What is Artificial General Intelligence (AGI)?

There’s been a bit of a media frenzy about how Artificial Intelligence (AI) is going to take our jobs away. Sure it’s great for headlines – and clicks – but R2D2 is not the future anytime soon.

And the reason for that is because AI is only about mastering one task. For example, how to win a game. Artificial General Intelligence (AGI), on the other hand is about linking and applying knowledge to other tasks. For example, AGI would be the equivalent to how a mouse has learned to outwit a cat’s tongue.

The difference was explained really well in The Guardian last week:

Most AIs are based on programs called neural networks that learn how to perform tasks, such as playing chess or poker, through countless rounds of trial and error. But once a neural network is trained to play chess, it can only learn another game later by overwriting its chess-playing skills. It suffers from what AI researchers call “catastrophic forgetting”.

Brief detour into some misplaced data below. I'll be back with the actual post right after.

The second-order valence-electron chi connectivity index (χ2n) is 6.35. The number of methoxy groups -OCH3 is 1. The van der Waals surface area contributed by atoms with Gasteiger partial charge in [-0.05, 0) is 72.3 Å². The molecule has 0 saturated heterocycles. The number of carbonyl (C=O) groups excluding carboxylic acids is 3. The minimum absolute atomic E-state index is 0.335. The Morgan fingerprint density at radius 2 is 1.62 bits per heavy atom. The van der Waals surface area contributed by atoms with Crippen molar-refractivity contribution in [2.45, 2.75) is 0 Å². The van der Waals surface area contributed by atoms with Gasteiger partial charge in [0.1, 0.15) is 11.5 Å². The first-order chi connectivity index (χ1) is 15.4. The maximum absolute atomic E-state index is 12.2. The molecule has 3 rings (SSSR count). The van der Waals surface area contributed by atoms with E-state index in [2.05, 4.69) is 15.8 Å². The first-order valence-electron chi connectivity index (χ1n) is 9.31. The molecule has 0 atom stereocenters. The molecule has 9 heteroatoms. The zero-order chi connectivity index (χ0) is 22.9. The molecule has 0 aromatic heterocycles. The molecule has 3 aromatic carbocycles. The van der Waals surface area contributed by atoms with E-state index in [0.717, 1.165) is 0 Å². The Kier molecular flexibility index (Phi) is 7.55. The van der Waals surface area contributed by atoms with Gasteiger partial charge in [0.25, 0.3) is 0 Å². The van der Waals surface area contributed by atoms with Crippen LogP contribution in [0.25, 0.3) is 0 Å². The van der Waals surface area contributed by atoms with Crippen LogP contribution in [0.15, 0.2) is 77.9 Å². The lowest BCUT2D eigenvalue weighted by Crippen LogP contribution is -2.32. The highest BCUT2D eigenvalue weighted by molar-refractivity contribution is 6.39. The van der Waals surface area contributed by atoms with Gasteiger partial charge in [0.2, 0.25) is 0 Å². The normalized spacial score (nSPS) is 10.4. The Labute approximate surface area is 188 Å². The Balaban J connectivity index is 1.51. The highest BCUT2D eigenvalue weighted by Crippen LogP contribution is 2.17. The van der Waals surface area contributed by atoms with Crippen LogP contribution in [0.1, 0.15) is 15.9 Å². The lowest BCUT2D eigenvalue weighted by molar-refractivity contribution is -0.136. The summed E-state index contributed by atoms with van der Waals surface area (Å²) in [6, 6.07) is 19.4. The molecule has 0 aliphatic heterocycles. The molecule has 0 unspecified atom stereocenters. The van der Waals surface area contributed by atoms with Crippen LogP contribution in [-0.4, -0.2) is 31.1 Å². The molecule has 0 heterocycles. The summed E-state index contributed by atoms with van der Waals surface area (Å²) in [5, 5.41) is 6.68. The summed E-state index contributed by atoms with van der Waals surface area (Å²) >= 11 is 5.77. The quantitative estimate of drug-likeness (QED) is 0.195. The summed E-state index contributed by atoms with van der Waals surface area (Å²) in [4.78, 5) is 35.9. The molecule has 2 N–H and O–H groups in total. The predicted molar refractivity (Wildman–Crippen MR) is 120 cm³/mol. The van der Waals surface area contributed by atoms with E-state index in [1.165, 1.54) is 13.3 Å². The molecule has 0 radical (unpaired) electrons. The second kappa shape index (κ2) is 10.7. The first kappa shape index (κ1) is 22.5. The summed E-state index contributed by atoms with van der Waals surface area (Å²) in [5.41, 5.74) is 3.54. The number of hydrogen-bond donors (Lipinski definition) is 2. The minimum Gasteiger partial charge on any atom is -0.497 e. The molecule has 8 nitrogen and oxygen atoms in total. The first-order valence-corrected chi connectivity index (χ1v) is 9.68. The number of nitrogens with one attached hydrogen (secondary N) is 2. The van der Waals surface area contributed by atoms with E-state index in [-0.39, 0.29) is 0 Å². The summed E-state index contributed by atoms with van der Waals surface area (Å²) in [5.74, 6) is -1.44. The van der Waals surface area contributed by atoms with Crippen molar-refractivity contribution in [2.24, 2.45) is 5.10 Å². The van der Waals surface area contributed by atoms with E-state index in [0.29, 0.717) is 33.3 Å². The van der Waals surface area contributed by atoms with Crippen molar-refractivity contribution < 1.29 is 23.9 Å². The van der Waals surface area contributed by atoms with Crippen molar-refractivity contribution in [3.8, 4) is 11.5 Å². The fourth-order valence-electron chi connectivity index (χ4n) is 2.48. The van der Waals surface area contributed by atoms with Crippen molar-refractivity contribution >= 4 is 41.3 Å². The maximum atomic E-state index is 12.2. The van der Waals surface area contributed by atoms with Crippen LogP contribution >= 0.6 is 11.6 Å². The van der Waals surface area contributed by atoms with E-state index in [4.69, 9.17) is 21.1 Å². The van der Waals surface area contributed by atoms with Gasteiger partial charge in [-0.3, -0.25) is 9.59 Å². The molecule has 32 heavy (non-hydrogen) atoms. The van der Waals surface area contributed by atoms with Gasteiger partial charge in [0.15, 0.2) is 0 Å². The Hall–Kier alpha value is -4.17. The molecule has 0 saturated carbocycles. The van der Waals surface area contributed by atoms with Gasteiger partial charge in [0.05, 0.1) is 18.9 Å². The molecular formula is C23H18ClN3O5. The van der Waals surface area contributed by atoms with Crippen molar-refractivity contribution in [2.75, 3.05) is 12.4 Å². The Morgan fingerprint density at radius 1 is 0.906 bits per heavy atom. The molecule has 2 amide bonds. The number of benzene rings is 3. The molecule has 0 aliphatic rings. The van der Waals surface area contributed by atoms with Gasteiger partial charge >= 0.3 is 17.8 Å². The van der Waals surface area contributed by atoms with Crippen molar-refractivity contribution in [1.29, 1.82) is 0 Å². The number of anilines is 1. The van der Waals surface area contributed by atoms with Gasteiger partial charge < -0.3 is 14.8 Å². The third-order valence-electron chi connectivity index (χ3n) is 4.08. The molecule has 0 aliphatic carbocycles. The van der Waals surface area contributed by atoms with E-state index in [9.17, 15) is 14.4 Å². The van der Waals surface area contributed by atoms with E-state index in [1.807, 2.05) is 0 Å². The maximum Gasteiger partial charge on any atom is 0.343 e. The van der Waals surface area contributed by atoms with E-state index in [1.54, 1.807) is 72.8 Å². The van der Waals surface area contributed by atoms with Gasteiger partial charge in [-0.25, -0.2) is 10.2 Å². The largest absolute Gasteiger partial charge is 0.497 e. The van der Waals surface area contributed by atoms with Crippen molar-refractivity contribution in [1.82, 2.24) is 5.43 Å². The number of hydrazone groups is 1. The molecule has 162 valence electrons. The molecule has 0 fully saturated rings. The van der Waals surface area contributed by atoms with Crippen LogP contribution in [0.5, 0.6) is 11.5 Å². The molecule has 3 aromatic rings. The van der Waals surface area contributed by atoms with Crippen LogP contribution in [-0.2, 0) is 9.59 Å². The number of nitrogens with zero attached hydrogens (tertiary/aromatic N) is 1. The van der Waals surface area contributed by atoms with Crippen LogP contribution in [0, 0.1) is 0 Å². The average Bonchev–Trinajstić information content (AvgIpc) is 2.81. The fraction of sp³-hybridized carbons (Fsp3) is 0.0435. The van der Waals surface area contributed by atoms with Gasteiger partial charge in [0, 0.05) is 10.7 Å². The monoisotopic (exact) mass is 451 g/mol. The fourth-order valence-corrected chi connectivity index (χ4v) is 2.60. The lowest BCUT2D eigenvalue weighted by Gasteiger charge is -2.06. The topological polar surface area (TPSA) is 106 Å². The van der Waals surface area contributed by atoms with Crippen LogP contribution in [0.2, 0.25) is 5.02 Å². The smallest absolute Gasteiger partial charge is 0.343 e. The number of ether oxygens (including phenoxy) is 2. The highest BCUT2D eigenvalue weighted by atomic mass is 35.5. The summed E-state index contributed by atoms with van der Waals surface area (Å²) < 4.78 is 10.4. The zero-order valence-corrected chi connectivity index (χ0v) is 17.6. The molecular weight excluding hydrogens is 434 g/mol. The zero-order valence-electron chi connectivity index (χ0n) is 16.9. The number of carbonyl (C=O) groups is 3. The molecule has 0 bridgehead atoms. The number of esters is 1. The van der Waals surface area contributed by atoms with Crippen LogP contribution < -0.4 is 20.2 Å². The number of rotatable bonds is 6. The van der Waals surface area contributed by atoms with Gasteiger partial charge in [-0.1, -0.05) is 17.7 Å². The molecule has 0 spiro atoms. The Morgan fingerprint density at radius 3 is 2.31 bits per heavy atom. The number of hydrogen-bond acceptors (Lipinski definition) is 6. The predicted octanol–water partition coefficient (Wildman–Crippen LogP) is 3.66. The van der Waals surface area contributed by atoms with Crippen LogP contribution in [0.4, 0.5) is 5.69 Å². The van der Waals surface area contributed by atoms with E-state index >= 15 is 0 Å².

PathNet is a project being run by Google’s DeepMind to tackle AGI. According to DeepMind, PathNet is a neural network algorithm that uses agents embedded in the neural network whose task is to discover which parts of the network to re-use for new tasks.

James Kirkpatrick at DeepMind explains in the article that AGI is still a way’s off:

“We know that sequential learning is important, but we haven’t got to the next stage yet, which is to demonstrate the kind of learning that humans and animals can do. That is still a way off. But we know that one thing that was considered to be a big block is not insurmountable.”

So rest assure, lawyers and accountants, your job is safe for the time being!

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